Costello v. Commissioner of Revenue

Annotate this Case

391 Mass. 567 (1984)

462 N.E.2d 322


Supreme Judicial Court of Massachusetts, Suffolk.

January 9, 1984.

March 29, 1984.


Robert H. Goldman for the taxpayers.

H. Reed Witherby, Assistant Attorney General, for the Commissioner of Revenue.


The taxpayers appeal, pursuant to G.L.c. 58A, § 13, from a decision of the Appellate Tax Board (board), denying income tax abatements for the years 1976, 1977, and 1978.[2] The taxpayers had purchased the life interest in a trust for the benefit of Marguerite (Costello) Gavin, the widow of a deceased brother, Thomas Costello. The assets of the trust included shares in the Lowell Sun Publishing Company. The taxpayers also owned stock in the Lowell Sun Publishing Company independent of the trust. In consideration for the transfer of her life estate in the trust, the taxpayers each agreed to pay Marguerite Gavin $24,000 a year *568 for the remainder of her life. In each of the years at issue, the taxpayers received dividends from the Lowell Sun stock, a portion of which was derived from the trust shares and a portion of which was derived from their own shares. Each year the taxpayers deducted the payments of $24,000 each made to the beneficiary from the unearned dividend income reported on their State and Federal tax returns.

The Commissioner of Revenue (commissioner) audited the taxpayers' State returns and concluded that, although the payments to the beneficiary might be deductible from Federal income pursuant to 26 U.S.C. § 212 (1976), for "state income tax purposes there are no provisions allowing this expense deduction from gross dividend income." The commissioner's decision had the effect of denying a deduction of approximately $24,000 a year from Part A gross income.[3] The taxpayers filed a petition to the board under formal procedure, G.L.c. 62C, § 39, for abatement of the additional taxes, arguing that State law entitled them to deduct the payments to the beneficiary from the total amount of dividends received, thereby reducing Part A taxable income.

The board found that the taxpayers failed to establish "two essential, very basic facts ..., i.e., the life of the asset and its value," and that the taxpayers' "agreement to pay $24,000 a year for the life of [the beneficiary] standing alone could not be the basis for amortization" of the asset. See G.L.c. 62, § 2 (d) (2), and 26 U.S.C. § 167 (1976). The taxpayers allege that the board erred in its finding because an attorney on behalf of the commissioner stipulated that they need not present evidence as to the life and value of the asset. We agree with the board that there was no evidence and no stipulation as to the *569 life and value of the asset, that evidence of those facts was required, and that the burden of proof was on the taxpayers. Therefore, we affirm the decision of the board.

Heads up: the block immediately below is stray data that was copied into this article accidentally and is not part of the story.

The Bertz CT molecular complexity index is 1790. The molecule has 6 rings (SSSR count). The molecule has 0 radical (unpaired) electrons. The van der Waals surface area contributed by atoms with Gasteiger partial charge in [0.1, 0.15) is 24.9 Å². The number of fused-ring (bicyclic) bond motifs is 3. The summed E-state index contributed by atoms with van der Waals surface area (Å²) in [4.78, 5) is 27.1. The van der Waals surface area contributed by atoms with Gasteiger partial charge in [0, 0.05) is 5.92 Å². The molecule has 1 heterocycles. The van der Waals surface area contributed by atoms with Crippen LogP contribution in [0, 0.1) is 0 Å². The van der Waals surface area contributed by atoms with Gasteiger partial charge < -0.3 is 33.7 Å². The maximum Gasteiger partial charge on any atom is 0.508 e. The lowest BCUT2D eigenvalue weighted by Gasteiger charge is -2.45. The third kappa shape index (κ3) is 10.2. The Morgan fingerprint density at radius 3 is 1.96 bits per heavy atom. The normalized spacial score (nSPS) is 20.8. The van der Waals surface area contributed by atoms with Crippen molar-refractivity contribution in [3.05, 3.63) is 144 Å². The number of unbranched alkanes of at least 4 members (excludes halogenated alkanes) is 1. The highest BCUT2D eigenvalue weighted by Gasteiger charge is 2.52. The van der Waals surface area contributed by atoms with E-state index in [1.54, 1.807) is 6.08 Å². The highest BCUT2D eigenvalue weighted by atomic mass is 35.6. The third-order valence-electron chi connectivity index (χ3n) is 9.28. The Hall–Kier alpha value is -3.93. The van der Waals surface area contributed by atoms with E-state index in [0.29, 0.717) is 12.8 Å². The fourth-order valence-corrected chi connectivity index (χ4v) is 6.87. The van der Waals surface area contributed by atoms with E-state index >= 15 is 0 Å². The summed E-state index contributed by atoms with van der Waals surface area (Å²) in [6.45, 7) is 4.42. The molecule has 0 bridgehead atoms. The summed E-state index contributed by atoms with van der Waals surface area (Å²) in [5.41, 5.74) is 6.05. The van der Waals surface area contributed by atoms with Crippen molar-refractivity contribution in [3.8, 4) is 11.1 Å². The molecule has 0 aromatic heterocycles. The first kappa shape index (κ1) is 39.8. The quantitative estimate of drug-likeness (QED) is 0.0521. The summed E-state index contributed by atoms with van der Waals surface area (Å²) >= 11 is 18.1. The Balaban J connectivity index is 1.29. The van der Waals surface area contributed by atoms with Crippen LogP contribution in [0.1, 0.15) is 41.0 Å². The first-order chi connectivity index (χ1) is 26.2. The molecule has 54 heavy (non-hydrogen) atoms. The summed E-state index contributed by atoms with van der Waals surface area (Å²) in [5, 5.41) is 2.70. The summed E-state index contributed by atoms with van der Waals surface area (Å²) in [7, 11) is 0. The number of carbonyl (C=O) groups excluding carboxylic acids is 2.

On appeal, the taxpayers claim that the record establishes the fact that there was a stipulation which would take the place of the needed proof. "If the agreed facts are submitted to the tribunal merely as evidence and in place of ordinary proof, ... the case stands as does any other case ... coming by appeal or report from the decision of the trial judge.... [A]n appeal from a decision on facts agreed as evidence is treated as raising the question of law whether on all the evidence the verdict or finding was warranted as matter of law. Ingalls v. Hobbs, 156 Mass. 348 [1892]. Harmon v. Sweet, 221 Mass. 587, 598 [1915], and cases cited." Frati v. Jannini, 226 Mass. 430, 432 (1917). Cambridge v. Somerville, 329 Mass. 658 (1953). See P.J. Liacos, Massachusetts Evidence, 14-16 (5th ed. 1981) ("Common Law Admissions").

In support of their claim that the board erred in ignoring a stipulation, the taxpayers refer to the portion of the transcript of the hearing reproduced in the margin.[4] An examination of the *570 transcript indicates that the taxpayers had agreed to limit the issues in the cases to the "offset against gross dividends" theory (i.e., a deduction of the total yearly payment from Part A income). The taxpayers' counsel stated, "We say that when you carry over to the state return the figure for gross dividends, it carries with it the inherent offset which the federal cases recognize as inherent in this type of apparently unusual situation of the purchase of a life estate."

The scope of the stipulation is determined by the circumstances in which it is made and the nature of the proof required by the issues raised. A stipulation is not unlimited as to time, scope, or theory but must be interpreted in the context of the theory of the case. See Usery v. Marquette Cement Mfg. Co., 568 F.2d 902, 907 (2d Cir.1977). See also 9 J. Wigmore, Evidence § 2593, at 831 (Chadbourn rev. 1981) ("It would seem, having regard to the voluntary and contractual nature of the act, that the duration of its effect, no less than its scope, depends after all on the intent of the parties; that this implied intent may vary with the circumstances ... ").